Real Ventures’ Janet Bannister says FinTechs that use AI can build “winning” companies

Janet Bannister

Real Ventures’ Janet Bannister is an active force in the Toronto tech community. She can often be found speaking at events and providing her expertise on topics like raising VC money and encouraging diversity in tech companies.

As Canada 150 looms closer, many startups in the community are having discussions on what the future of Canadian innovation looks like. Bannister will be sharing her thoughts at the Empire Startups FinTech Conference on June 27 during its Ahead by a Century panel.

To get a sneak peek at what to expect, Bannister spoke with Empire Startups Program Director Stephanie MacConnell about what it will take to scale Canada’s FinTech ecosystem.

Tell us about Real Ventures.

Real Ventures is Canada’s leading seed-stage venture capital firm. We invest in ambitious entrepreneurs who are redefining markets and creating significant value. Real Ventures has made several investments in the FinTech space, particularly in Toronto. For me personally, almost half of the companies in my portfolio are FinTech-related.

At the Empire FinTech Conference, you’re speaking on our “Ahead by a Century” panel, discussing the Canadian FinTech landscape. Can you give us a preview of your thoughts on the space?

There is a huge opportunity in the FinTech space. One way to divide the FinTech landscape is into “challengers,” who compete with incumbents, and “enablers,” who provide technology to existing players.

Both types of FinTech companies have their own advantages and disadvantages; challengers can often get to market more quickly, but can struggle to cost-effectively acquire customers at scale. For enablers, one of the most common challenges is time-to-market as they go through lengthy technology validation and business negotiation with legacy players. But I believe that both types of companies can succeed in Canada and I think we will see large, profitable companies of both types created in Canada.

Interestingly, we are increasingly seeing companies that play both roles, both going directly to the end user and partnering with incumbents to reach their customers as well.

janet bannister
Janet Bannister speaking on a VC panel
Canada, generally speaking, is a very different market than the US for FinTech. Canada’s smaller population and more concentrated financial institutions often make it harder for country-specific challengers to gain significant traction in some areas. For instance, we have not seen consumer loan marketplaces such as Lending Club achieve the same penetration in Canada as they have in the US.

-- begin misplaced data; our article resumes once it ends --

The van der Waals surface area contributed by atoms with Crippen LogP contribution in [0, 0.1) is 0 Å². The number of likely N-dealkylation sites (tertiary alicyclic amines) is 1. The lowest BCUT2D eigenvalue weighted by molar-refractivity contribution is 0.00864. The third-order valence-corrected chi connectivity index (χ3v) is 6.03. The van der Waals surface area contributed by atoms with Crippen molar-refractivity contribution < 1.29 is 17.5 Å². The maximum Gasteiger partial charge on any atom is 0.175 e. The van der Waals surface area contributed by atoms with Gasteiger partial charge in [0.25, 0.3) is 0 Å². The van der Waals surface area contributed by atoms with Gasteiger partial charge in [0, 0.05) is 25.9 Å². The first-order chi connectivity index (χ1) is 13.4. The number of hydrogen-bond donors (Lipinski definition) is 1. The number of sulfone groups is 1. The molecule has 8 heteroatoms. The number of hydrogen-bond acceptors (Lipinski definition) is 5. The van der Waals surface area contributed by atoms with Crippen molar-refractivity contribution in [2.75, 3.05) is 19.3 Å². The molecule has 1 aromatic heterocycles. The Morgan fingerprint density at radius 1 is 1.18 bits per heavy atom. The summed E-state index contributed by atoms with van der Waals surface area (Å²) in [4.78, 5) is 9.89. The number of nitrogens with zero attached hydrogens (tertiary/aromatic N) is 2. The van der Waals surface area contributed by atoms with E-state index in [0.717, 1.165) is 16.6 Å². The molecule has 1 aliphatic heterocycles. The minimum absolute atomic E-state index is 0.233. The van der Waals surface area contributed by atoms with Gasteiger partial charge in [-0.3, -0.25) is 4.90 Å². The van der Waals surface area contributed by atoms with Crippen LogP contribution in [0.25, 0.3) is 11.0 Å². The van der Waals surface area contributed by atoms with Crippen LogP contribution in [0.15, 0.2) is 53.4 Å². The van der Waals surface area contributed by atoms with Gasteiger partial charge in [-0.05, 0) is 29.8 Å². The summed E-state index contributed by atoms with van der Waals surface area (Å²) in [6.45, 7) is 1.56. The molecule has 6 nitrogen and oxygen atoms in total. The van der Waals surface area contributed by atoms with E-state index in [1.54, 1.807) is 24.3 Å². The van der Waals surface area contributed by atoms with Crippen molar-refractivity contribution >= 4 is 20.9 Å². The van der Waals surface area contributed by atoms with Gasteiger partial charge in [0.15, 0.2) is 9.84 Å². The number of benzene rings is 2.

What’s the biggest missing piece in the Canadian FinTech ecosystem?

The Canadian ecosystem is very strong and as a country, we have very deep technical skills. Ontario graduates more post-secondary STEM graduates than the state of California; Montreal, Toronto, and Edmonton are world-leaders in AI; and Waterloo engineers are sought from companies around the world.

FinTech over the next several years will be the emergence and implementation of leading-edge AI applications.

In addition, we have no shortage of ambitious, driven entrepreneurs. The biggest missing piece for scaling young companies in Canada is often marketing and sales executives who understand how to scale disruptive, fast-paced, rapidly growing companies. That’s changing as our ecosystem matures, but if I had a magic wand and could change something, I would have more experienced sales and marketing people who could help grow young companies exponentially.

Why is building a network within the local FinTech community so important?

A strong, supportive community is the foundation upon which multiple successful tech companies can be created. A strong entrepreneurial ecosystem ties companies together so they learn from each other and help each other. The data has shown that once an entrepreneurial community reaches critical mass, the number and success rate of companies within that community increases dramatically.

Canada has very strong entrepreneurial ecosystems, not just among FinTech companies, but among the broader tech startup scene. FinTech can benefit from and add to other industries as they often face similar challenges such as finding product-market fit, optimizing go-to-market, hiring the right team, and building a winning culture. Conferences are an important part of the community because they are an opportunity for people to learn, and perhaps more importantly, to meet and talk with others who are facing similar challenges. It is great that networking with the cross-border speakers and crowd will be a core element of the Empire FinTech Conference on June 27.

To you, what is the most interesting thing happening in FinTech right now?

The thing that will fundamentally change FinTech over the next several years will be the emergence and implementation of leading-edge AI applications. AI will drive innovation and disruption in all industries, but financial services will be particularly affected because of the opportunities to use huge amounts of data to make better decisions, develop new products and services, and create new businesses.

Companies that can access unique, robust data sets and use AI algorithms to create transformational value have a great chance of building a winning company.

Hear more from Janet at the Empire FinTech Conference on June 27. Grab a ticket and take 10% off with code BETAKIT10 here.


Stephanie MacConnell

Stephanie MacConnell is the Program Director at Empire Startups, a FinTech community with hubs in NYC, SF and Toronto. She is wild about innovation and travel.

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